As a result of Black Lives Matter protests, many sectors have looked inward on diversity. The protests provided the urgency and spotlight that was needed in terms of the lack of representation in horticulture. The Royal Horticultural Society is to hire a diversity and inclusion manager to start a series of programmes with under- represented groups in August 2020.
What has not yet been talked about is a stimulus that captures the collective imagination. Britain is a nation of gardeners, and gardening has provided much solace during the isolation and anxiety of Covid19 lockdown. In such divisive and uncertain times, why not use gardening to build bridges between communities? A national campaign could attract people from diverse backgrounds to gardening.
I am the founder of the 18-month-old We Too Britain campaign that aims to build cohesion and inclusion through physical representation on legal tender, public monuments, and outside spaces.
Let us not forget that ethnic minority communities in the UK bring their own history and cultural connections from countries themselves rich in flora and fauna. Many are avid gardeners, including many across allotments and inner-city community gardens.
There has also been a history of gardeners from ethnic minority background in the UK since the 18th century. Horticulture may be well served to showcase that ethnic minority gardeners have always been part of its rich tradition.
For example, the historian Jeffrey Green and Advolly Richmond, a researcher in garden, landscape and social history have long highlighted the life and legacy of Rev. Thomas Birch Freeman (1809-1890). He worked as a botanist and head gardener to Sir Robert Harland at Orwell Park in Suffolk. When Freeman relocated to the Gold Coast in Africa act as a missionary, he corresponded with Sir William Hooker (1785-1865), the first Director of Kew Gardens on West African flora and researched and collated specimens on tropical fauna for Kew Gardens.
However, I would like to highlight one lesser known story. In my view, it could capture the national imagination as much as it has become folklore in North Wales.
John Ystumllyn, also known as Jack Black or Jac Du (d. 1786), was an 18th-century Welsh gardener and the first recorded black person in North Wales. Writer Robert Isaac Jones has provided the most detailed account of his life drawn from oral records, but it is characterised by some racial stereotyping. The story of John Ystymllyn is ripe for a historical fiction re-imagining.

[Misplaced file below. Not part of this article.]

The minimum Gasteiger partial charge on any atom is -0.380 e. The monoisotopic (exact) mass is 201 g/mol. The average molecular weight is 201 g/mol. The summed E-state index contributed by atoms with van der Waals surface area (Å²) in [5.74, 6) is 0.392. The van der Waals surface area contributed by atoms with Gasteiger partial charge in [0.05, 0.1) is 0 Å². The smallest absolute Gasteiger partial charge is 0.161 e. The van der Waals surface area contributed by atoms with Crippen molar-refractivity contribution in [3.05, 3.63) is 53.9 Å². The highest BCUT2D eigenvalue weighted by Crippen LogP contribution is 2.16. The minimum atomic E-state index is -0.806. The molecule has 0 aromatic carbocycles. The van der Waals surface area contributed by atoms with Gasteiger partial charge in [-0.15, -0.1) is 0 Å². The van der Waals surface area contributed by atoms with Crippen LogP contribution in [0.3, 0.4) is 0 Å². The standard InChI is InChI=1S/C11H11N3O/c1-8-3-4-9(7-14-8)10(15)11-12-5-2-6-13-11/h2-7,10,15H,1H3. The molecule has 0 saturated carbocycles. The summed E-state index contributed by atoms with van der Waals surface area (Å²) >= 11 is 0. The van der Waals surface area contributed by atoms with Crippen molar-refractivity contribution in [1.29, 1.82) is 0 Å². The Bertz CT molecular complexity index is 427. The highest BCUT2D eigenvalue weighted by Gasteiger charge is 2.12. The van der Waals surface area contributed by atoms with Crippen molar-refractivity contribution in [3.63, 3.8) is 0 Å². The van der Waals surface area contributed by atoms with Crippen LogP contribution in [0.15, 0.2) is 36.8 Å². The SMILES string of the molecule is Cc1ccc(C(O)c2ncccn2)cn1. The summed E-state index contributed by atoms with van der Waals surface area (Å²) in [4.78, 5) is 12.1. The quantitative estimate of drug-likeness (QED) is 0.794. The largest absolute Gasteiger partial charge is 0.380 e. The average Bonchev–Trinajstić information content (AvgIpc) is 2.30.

Sometime about 1746, John was abducted as an eight-year old boy from Africa and brought to Gwynedd, North Wales. He came to live with the Wynn family of Ystumllyn and was placed in the garden to learn horticulture. The Wynns discovered that John could do just about anything in terms of gardening, crafts, or floristry. He quickly became fluent in both English and Welsh.
In that house, John found love with Margaret Gruffydd, a maid. They eloped to where she subsequently worked. The couple eventually reconciled with the Wynne family and were given a cottage with a significant garden called Y Nhyra Isa or Nanhyran in recognition of his service. By all accounts, he was well liked and respected in the local community.
The story of John and Margaret Ystumllyn survived and grew in North Wales, passed down in folklore, as a testament to resilience and enduring love against racial and class barriers. It was one of the very first, if not the first, record of a mixed race marriage in Wales.
Several years after his death, a small monument was constructed in his place of burial, St Cynhaearn’s Church in Ynyscynhaearn, now managed by the Friends of the Friendless Churches.
In 2018, John was included Wales Online’s list of 100 “Brilliant, Black and Welsh” people. In 2019, the Oxford Dictionary of National Biography introduced 23 new biographies of Black British people. John was cited as a man “whose settled life existence in rural Wales reminds us of the persity of the historical experience of black people in Britain”.
In these divisive and uncertain times, why not use the story of John and Margaret Ystumllyn to inspire? At We Too Built Britain, we have been suggesting new statues that could be erected around our country that show greater diversity.
Memorialisation matters because it shows who we, as a community and a nation, have decided to value and honour. As there already is a small monument to John Ystumllyn at St Cynhaearn’s Church, I would like to pick up on the tradition at the RHS Chelsea Flower Show of seeing new rose breeds announced. Why not name a new rose after the memory of John and Margaret Ystumllyn? This might be the first rose named after someone of ethnic minority heritage.
The use of gardening as a tool to build empathy between communities might not only inspire a new generation of gardeners but might also provide cheer for us all as we slowly exit lockdown. Summer is upon us. Gardening is a national pastime. And like John and Margaret Ystumllyn, we are all romantics, in the end.